rich kitchen scraps to survive. Manure worms just cannot live in common
garden or lawn soil. (Unless the soil is very very rich.) So when you
shovel your red wigglers from your compost pile into the garden, you are
dooming these guys to provide nitrogen for your plants by their bodies.
But the life of an earthworm in general is hard. Their bodies are about
70% protein; rich food for many predators. Their major enemies are insect
eating birds, like robins, and mammals like moles. If you watch a robin
hunting, it pauses, cocks it head and then hops. The robins ears can
actually hear the earthworm moving under ground. But the earthworm,
although sightless and ear-less can feel the vibrations of the bird on
the surface. It's the deadly game of survival.
Another major earthworm predator is the mole. This voracious insect
predator loves to dine on white grubs and any earthworm it can find.
Grubs, attached to the root from which they gain their food, can't
escape, but the earthworm can feel the vibrations of the mole digging and
quickly try to flee. The moles own digging conceals the noise of the
earthworm fleeing, so the star nose mole developed a unique method to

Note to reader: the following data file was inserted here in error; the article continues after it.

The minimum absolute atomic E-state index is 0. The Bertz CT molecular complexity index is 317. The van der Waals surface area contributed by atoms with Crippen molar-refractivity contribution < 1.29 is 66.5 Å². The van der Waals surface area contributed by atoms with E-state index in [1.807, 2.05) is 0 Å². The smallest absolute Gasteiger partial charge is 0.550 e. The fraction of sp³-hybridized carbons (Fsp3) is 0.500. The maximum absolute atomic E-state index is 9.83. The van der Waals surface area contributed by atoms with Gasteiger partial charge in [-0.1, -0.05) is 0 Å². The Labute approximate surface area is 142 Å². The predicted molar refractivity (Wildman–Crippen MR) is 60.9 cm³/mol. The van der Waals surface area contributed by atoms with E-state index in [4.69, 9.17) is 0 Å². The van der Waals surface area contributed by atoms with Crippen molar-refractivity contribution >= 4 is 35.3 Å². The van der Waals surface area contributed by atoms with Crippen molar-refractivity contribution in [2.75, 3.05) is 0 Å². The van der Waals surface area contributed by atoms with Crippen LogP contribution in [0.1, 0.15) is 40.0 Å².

find earthworms. It uses its funny looking nose to detect the faint
electrical fields that earthworms (and some other insects) radiate. Not
only does this mole detect and find an earthworm, but it knows how to
bite it so it is paralyzed but does not die. The mole stores the living
worm along the burrow as food for dining at leisure. Once again, nature
Another predator, usually not found in the northeast, is a carnivorous
snail. These snails are long and thin, just right for invading the shell
of another snail and devouring it. But they also love earthworms.
When you till the ground, the earthworms flee the tillers vibration.
(They must think it's a really big mole.) So the active earthworms are not
usually chopped by the tiller. Some earthworms, like night crawlers, have
5 hearts. If chopped in half, they don't die but try to regenerate;
however, sometimes a half gets confused and it end up regenerating a worm
with two heads or two tails.
Tilling the soil does reduce the earthworm population. Not because it
kills or disturbs them, but because tilling aerates the soil, and this
oxygen quickly reduces the organic matter that the earthworm uses as food.